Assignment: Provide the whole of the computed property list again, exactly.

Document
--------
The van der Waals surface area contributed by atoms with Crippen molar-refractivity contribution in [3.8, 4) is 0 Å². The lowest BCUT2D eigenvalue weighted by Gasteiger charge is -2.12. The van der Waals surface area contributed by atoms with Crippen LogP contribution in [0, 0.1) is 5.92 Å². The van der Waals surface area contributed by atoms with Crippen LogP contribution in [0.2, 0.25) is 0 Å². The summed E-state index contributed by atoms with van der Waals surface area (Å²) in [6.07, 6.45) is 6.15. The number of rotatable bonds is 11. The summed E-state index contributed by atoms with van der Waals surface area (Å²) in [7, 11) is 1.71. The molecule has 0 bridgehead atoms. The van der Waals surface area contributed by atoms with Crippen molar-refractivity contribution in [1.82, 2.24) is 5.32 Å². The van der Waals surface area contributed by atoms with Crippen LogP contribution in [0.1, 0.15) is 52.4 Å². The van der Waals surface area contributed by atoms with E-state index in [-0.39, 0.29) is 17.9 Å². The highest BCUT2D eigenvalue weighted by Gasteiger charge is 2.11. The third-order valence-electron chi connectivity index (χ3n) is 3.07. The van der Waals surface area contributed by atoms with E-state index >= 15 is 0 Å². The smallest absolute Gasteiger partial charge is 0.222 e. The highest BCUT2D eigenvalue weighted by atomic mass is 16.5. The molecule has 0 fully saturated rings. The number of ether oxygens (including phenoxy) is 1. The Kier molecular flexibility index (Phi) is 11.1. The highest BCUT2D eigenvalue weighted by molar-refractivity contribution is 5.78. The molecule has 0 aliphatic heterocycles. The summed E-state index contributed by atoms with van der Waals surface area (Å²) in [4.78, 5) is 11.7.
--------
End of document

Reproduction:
The van der Waals surface area contributed by atoms with Crippen molar-refractivity contribution in [3.8, 4) is 0 Å². The lowest BCUT2D eigenvalue weighted by Gasteiger charge is -2.12. The van der Waals surface area contributed by atoms with Crippen LogP contribution in [0, 0.1) is 5.92 Å². The van der Waals surface area contributed by atoms with Crippen LogP contribution in [0.2, 0.25) is 0 Å². The summed E-state index contributed by atoms with van der Waals surface area (Å²) in [6.07, 6.45) is 6.15. The number of rotatable bonds is 11. The summed E-state index contributed by atoms with van der Waals surface area (Å²) in [7, 11) is 1.71. The molecule has 0 bridgehead atoms. The van der Waals surface area contributed by atoms with Crippen molar-refractivity contribution in [1.82, 2.24) is 5.32 Å². The van der Waals surface area contributed by atoms with Crippen LogP contribution in [0.1, 0.15) is 52.4 Å². The van der Waals surface area contributed by atoms with E-state index in [-0.39, 0.29) is 17.9 Å². The highest BCUT2D eigenvalue weighted by Gasteiger charge is 2.11. The third-order valence-electron chi connectivity index (χ3n) is 3.07. The van der Waals surface area contributed by atoms with E-state index >= 15 is 0 Å². The smallest absolute Gasteiger partial charge is 0.222 e. The highest BCUT2D eigenvalue weighted by atomic mass is 16.5. The molecule has 0 fully saturated rings. The number of ether oxygens (including phenoxy) is 1. The Kier molecular flexibility index (Phi) is 11.1. The highest BCUT2D eigenvalue weighted by molar-refractivity contribution is 5.78. The molecule has 0 aliphatic heterocycles. The summed E-state index contributed by atoms with van der Waals surface area (Å²) in [4.78, 5) is 11.7.